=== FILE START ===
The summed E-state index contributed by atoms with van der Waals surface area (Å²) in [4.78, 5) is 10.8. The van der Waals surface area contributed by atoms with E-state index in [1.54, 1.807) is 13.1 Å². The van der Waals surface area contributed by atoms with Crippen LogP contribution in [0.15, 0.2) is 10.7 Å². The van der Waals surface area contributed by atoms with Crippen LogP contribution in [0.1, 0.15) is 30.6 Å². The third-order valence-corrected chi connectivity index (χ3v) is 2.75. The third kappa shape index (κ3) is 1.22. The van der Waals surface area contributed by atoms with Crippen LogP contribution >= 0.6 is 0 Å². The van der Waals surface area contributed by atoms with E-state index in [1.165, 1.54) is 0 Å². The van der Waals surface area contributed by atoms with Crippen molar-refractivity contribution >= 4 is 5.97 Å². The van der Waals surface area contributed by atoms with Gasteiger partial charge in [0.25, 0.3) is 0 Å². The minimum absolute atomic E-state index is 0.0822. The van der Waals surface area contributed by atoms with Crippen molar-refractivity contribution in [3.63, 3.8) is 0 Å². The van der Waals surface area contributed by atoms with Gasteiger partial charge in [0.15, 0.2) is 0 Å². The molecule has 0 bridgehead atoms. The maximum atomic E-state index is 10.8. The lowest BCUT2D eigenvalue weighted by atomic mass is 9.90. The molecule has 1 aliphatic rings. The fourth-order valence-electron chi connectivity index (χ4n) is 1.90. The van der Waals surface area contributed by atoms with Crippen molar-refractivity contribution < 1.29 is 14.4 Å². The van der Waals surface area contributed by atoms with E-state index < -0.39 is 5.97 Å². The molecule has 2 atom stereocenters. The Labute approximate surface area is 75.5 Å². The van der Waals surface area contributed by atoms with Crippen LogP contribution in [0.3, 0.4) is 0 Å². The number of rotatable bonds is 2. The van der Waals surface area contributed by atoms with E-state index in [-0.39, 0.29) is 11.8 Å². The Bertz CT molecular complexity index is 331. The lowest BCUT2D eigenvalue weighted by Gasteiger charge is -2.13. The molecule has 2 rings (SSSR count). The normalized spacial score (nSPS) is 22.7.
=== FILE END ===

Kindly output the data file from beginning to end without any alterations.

The summed E-state index contributed by atoms with van der Waals surface area (Å²) in [4.78, 5) is 10.8. The van der Waals surface area contributed by atoms with E-state index in [1.54, 1.807) is 13.1 Å². The van der Waals surface area contributed by atoms with Crippen LogP contribution in [0.15, 0.2) is 10.7 Å². The van der Waals surface area contributed by atoms with Crippen LogP contribution in [0.1, 0.15) is 30.6 Å². The third-order valence-corrected chi connectivity index (χ3v) is 2.75. The third kappa shape index (κ3) is 1.22. The van der Waals surface area contributed by atoms with Crippen LogP contribution >= 0.6 is 0 Å². The van der Waals surface area contributed by atoms with E-state index in [1.165, 1.54) is 0 Å². The van der Waals surface area contributed by atoms with Crippen molar-refractivity contribution >= 4 is 5.97 Å². The van der Waals surface area contributed by atoms with Gasteiger partial charge in [0.25, 0.3) is 0 Å². The minimum absolute atomic E-state index is 0.0822. The van der Waals surface area contributed by atoms with Crippen molar-refractivity contribution in [3.63, 3.8) is 0 Å². The van der Waals surface area contributed by atoms with Gasteiger partial charge in [0.15, 0.2) is 0 Å². The molecule has 0 bridgehead atoms. The maximum atomic E-state index is 10.8. The lowest BCUT2D eigenvalue weighted by atomic mass is 9.90. The molecule has 1 aliphatic rings. The fourth-order valence-electron chi connectivity index (χ4n) is 1.90. The van der Waals surface area contributed by atoms with Crippen molar-refractivity contribution < 1.29 is 14.4 Å². The van der Waals surface area contributed by atoms with E-state index < -0.39 is 5.97 Å². The molecule has 2 atom stereocenters. The Labute approximate surface area is 75.5 Å². The van der Waals surface area contributed by atoms with Crippen LogP contribution in [0.3, 0.4) is 0 Å². The number of rotatable bonds is 2. The van der Waals surface area contributed by atoms with E-state index in [-0.39, 0.29) is 11.8 Å². The Bertz CT molecular complexity index is 331. The lowest BCUT2D eigenvalue weighted by Gasteiger charge is -2.13. The molecule has 2 rings (SSSR count). The normalized spacial score (nSPS) is 22.7.